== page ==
Sheep fall maintenance and vet visit

Sheep fall maintenance and vet visit
Today Tom stayed home from work to help out on the farm with his brother Jody. We did the usual animal chores and then got the two Highland cows into pens for a vet visit in the afternoon. This time we tried a strategy of coaxing them slowly into the barn with hay and grain, placing panels on the barn openings and then coaxing them into the pens with more grain and hay. It seemed to work well- although it took awhile. They fairly calmly went into the pens and stayed there the rest of the day.

I proceeded to do the fall maintenance chores on all the ewes and wethers- this involves catching all of them in the barn then catching them one by one and hoisting them onto the shearing stand. Then I gave them graham crackers while I check their inner eye kid color (for evidence of anemia), brushed off their coat, trimmed the hair from their behinds (called crutching), and trimmed their hooves. For the breeding animal crutching helps ensure successful breeding, but it also helps keep the urine, mud and poop off their wool and skin through the wet winter months.

While I was doing this Tom and Jody fixed, re-stapled and patched the fence. The Shetland rams have been trying to ram our Suffolk cross ram through the fence again and damaged it in the process. Since I’m going to be putting the rams and some of the ewes in breeding groups next week, I want to make sure the fencing is good to prevent accidental breeding.

Then the vet came. The three youngest goat kids (Esmerelda, Ggoorrsstt and Beethoven) were disbudded after local anesthesia and sedation, then Ggoorrsstt and Beethoven were banded so they will become wethers. I think it’s much more humane to have this done with anesthesia and sedation- they can still feel it, but it doesn’t hurt nearly as much, and they can sleep it off afterwards.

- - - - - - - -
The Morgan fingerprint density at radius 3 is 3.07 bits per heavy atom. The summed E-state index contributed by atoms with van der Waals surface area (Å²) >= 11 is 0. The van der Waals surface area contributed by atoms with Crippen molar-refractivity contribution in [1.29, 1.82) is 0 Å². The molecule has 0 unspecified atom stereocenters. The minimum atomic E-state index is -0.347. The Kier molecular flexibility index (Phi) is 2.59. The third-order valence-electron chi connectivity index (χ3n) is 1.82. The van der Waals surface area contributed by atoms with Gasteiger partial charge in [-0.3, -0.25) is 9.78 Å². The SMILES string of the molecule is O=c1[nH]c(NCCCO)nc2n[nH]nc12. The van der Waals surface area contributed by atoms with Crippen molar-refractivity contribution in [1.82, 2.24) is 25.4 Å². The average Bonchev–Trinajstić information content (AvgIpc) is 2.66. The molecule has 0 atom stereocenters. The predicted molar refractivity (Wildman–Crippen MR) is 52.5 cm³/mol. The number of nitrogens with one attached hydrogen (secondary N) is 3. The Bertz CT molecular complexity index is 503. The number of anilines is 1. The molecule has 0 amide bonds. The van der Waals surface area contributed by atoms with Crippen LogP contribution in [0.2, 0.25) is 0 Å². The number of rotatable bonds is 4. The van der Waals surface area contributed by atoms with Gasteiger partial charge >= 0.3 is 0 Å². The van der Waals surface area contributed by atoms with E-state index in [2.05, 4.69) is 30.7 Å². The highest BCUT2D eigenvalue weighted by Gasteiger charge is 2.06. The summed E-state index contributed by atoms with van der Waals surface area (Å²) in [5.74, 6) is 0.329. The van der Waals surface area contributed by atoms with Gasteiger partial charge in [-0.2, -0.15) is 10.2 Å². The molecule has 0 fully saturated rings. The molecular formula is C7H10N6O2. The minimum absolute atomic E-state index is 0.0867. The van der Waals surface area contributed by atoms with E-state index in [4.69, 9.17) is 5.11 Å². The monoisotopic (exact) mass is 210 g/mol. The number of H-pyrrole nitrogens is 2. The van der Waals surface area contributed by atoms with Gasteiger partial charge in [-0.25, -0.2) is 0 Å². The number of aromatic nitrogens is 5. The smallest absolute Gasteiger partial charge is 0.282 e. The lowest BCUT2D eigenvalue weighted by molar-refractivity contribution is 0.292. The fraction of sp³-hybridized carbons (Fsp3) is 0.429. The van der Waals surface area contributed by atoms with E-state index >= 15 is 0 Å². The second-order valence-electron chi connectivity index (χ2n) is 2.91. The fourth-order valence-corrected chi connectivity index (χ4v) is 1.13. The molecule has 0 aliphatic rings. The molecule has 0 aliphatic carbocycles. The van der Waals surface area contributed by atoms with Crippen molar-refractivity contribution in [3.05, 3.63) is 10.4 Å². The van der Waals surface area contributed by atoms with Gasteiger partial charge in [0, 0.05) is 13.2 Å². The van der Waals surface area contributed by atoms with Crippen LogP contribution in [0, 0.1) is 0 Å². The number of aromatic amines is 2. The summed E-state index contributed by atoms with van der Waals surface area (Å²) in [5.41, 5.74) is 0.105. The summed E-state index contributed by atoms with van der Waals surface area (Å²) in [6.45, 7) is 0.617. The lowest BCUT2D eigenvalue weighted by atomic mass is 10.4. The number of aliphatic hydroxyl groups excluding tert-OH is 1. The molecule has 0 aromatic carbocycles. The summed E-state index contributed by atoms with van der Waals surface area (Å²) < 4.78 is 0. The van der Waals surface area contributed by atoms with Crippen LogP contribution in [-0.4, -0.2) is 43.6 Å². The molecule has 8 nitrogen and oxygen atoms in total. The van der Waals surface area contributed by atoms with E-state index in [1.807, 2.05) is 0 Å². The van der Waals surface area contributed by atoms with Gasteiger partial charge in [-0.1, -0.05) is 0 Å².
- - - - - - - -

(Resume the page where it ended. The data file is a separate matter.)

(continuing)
Then the vet checked our two Highland cows for pregnancy. Dana- our younger cow- still hadn’t produced a calf after 2 years with our Dexter bull so we were becoming concerned that she was infertile or miscarrying. If this was the case we were going to have her butchered on Saturday. The vet checked her, and she has a calf due in 2 weeks. This is despite the fact she doesn’t look that wide, and her udder is only slightly developed. Then he checked our older cow Hana. We were hoping to butcher her since she is destructive and unruly. But we found out that she is 5 months along. So no fresh Highland beef for about 1 year. And we have to stretch our 16 tons of hay to feed all these extra critters. But we’ll have some more beautiful Highland-Dexter calves born on the farm. Next year we’ll separate Hana from Roscoe (our bull) much sooner.

2007-11-08 01:25:58 GMT
Advertisements
This entry was posted in Farm. Bookmark the permalink.

Leave a Reply

Fill in your details below or click an icon to log in:

WordPress.com Logo

You are commenting using your WordPress.com account. Log Out / Change )

Twitter picture

You are commenting using your Twitter account. Log Out / Change )

Facebook photo

You are commenting using your Facebook account. Log Out / Change )

Google+ photo

You are commenting using your Google+ account. Log Out / Change )

Connecting to %s